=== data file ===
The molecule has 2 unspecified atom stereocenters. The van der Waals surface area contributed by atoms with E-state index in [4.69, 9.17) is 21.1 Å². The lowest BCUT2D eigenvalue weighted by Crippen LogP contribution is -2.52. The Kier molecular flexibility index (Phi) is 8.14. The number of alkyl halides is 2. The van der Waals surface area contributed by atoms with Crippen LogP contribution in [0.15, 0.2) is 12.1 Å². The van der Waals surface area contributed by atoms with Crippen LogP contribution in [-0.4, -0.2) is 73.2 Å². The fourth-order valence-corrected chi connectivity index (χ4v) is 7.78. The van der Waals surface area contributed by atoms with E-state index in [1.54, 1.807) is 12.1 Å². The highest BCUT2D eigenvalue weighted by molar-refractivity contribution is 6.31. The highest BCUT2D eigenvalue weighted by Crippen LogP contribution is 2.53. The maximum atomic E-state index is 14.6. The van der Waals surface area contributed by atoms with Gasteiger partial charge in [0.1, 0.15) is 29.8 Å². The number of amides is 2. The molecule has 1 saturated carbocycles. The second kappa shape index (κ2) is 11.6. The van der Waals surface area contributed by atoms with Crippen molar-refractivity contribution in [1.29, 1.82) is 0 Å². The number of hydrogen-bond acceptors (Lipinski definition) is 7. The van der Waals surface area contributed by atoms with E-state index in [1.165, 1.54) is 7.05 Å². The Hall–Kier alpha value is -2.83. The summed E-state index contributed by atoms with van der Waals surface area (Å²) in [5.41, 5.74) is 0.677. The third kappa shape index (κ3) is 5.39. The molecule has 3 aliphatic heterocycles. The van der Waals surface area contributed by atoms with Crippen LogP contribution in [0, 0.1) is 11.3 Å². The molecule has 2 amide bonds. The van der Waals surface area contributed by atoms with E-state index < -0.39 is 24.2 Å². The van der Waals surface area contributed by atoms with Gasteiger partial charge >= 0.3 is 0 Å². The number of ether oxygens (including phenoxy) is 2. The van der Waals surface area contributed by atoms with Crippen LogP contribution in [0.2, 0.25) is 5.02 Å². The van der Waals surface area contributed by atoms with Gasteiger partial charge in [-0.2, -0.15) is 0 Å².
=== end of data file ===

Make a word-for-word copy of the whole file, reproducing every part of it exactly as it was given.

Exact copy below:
The molecule has 2 unspecified atom stereocenters. The van der Waals surface area contributed by atoms with E-state index in [4.69, 9.17) is 21.1 Å². The lowest BCUT2D eigenvalue weighted by Crippen LogP contribution is -2.52. The Kier molecular flexibility index (Phi) is 8.14. The number of alkyl halides is 2. The van der Waals surface area contributed by atoms with Crippen LogP contribution in [0.15, 0.2) is 12.1 Å². The van der Waals surface area contributed by atoms with Crippen LogP contribution in [-0.4, -0.2) is 73.2 Å². The fourth-order valence-corrected chi connectivity index (χ4v) is 7.78. The van der Waals surface area contributed by atoms with E-state index in [1.54, 1.807) is 12.1 Å². The highest BCUT2D eigenvalue weighted by molar-refractivity contribution is 6.31. The highest BCUT2D eigenvalue weighted by Crippen LogP contribution is 2.53. The maximum atomic E-state index is 14.6. The van der Waals surface area contributed by atoms with Gasteiger partial charge in [0.1, 0.15) is 29.8 Å². The number of amides is 2. The molecule has 1 saturated carbocycles. The second kappa shape index (κ2) is 11.6. The van der Waals surface area contributed by atoms with Crippen molar-refractivity contribution in [1.29, 1.82) is 0 Å². The number of hydrogen-bond acceptors (Lipinski definition) is 7. The van der Waals surface area contributed by atoms with E-state index in [1.165, 1.54) is 7.05 Å². The Hall–Kier alpha value is -2.83. The summed E-state index contributed by atoms with van der Waals surface area (Å²) in [5.41, 5.74) is 0.677. The third kappa shape index (κ3) is 5.39. The molecule has 3 aliphatic heterocycles. The van der Waals surface area contributed by atoms with Crippen LogP contribution in [0, 0.1) is 11.3 Å². The molecule has 2 amide bonds. The van der Waals surface area contributed by atoms with E-state index < -0.39 is 24.2 Å². The van der Waals surface area contributed by atoms with Gasteiger partial charge >= 0.3 is 0 Å². The number of ether oxygens (including phenoxy) is 2. The van der Waals surface area contributed by atoms with Crippen LogP contribution in [0.2, 0.25) is 5.02 Å². The van der Waals surface area contributed by atoms with Gasteiger partial charge in [-0.2, -0.15) is 0 Å².